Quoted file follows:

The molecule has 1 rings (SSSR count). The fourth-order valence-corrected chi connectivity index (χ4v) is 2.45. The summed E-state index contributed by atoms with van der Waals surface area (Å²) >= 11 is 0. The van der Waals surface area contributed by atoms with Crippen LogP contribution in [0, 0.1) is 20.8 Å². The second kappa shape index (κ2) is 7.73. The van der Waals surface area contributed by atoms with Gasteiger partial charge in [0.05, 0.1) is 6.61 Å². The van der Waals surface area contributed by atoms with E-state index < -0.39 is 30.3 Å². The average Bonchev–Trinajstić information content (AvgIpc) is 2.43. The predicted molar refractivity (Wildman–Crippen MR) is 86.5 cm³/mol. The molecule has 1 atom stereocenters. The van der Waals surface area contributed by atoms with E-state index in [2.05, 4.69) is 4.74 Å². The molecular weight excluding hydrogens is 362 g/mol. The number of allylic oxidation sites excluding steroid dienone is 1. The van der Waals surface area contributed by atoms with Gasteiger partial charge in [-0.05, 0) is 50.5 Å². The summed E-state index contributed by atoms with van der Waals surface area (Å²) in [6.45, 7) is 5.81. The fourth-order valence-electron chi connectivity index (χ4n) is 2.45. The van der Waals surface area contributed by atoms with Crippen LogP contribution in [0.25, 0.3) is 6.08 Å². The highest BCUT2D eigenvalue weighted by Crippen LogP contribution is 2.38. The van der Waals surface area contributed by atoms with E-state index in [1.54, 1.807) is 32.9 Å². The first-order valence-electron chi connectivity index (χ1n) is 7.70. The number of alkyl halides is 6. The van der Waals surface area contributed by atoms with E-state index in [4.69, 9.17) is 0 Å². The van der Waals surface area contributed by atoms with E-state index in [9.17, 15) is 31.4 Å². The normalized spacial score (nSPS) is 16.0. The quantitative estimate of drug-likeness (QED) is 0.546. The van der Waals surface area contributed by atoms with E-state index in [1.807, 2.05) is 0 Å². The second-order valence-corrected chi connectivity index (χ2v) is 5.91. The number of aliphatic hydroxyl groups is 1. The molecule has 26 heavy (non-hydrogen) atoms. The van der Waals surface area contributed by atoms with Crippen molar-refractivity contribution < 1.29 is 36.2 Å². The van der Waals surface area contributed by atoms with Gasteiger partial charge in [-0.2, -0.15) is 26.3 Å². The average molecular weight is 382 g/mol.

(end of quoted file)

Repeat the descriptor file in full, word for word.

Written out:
The molecule has 1 rings (SSSR count). The fourth-order valence-corrected chi connectivity index (χ4v) is 2.45. The summed E-state index contributed by atoms with van der Waals surface area (Å²) >= 11 is 0. The van der Waals surface area contributed by atoms with Crippen LogP contribution in [0, 0.1) is 20.8 Å². The second kappa shape index (κ2) is 7.73. The van der Waals surface area contributed by atoms with Gasteiger partial charge in [0.05, 0.1) is 6.61 Å². The van der Waals surface area contributed by atoms with E-state index < -0.39 is 30.3 Å². The average Bonchev–Trinajstić information content (AvgIpc) is 2.43. The predicted molar refractivity (Wildman–Crippen MR) is 86.5 cm³/mol. The molecule has 1 atom stereocenters. The van der Waals surface area contributed by atoms with E-state index in [2.05, 4.69) is 4.74 Å². The molecular weight excluding hydrogens is 362 g/mol. The number of allylic oxidation sites excluding steroid dienone is 1. The van der Waals surface area contributed by atoms with Gasteiger partial charge in [-0.05, 0) is 50.5 Å². The summed E-state index contributed by atoms with van der Waals surface area (Å²) in [6.45, 7) is 5.81. The fourth-order valence-electron chi connectivity index (χ4n) is 2.45. The van der Waals surface area contributed by atoms with Crippen LogP contribution in [0.25, 0.3) is 6.08 Å². The highest BCUT2D eigenvalue weighted by Crippen LogP contribution is 2.38. The van der Waals surface area contributed by atoms with E-state index in [1.54, 1.807) is 32.9 Å². The first-order valence-electron chi connectivity index (χ1n) is 7.70. The number of alkyl halides is 6. The van der Waals surface area contributed by atoms with E-state index in [4.69, 9.17) is 0 Å². The van der Waals surface area contributed by atoms with E-state index in [9.17, 15) is 31.4 Å². The normalized spacial score (nSPS) is 16.0. The quantitative estimate of drug-likeness (QED) is 0.546. The van der Waals surface area contributed by atoms with E-state index in [1.807, 2.05) is 0 Å². The second-order valence-corrected chi connectivity index (χ2v) is 5.91. The number of aliphatic hydroxyl groups is 1. The molecule has 26 heavy (non-hydrogen) atoms. The van der Waals surface area contributed by atoms with Crippen molar-refractivity contribution < 1.29 is 36.2 Å². The van der Waals surface area contributed by atoms with Gasteiger partial charge in [-0.2, -0.15) is 26.3 Å². The average molecular weight is 382 g/mol.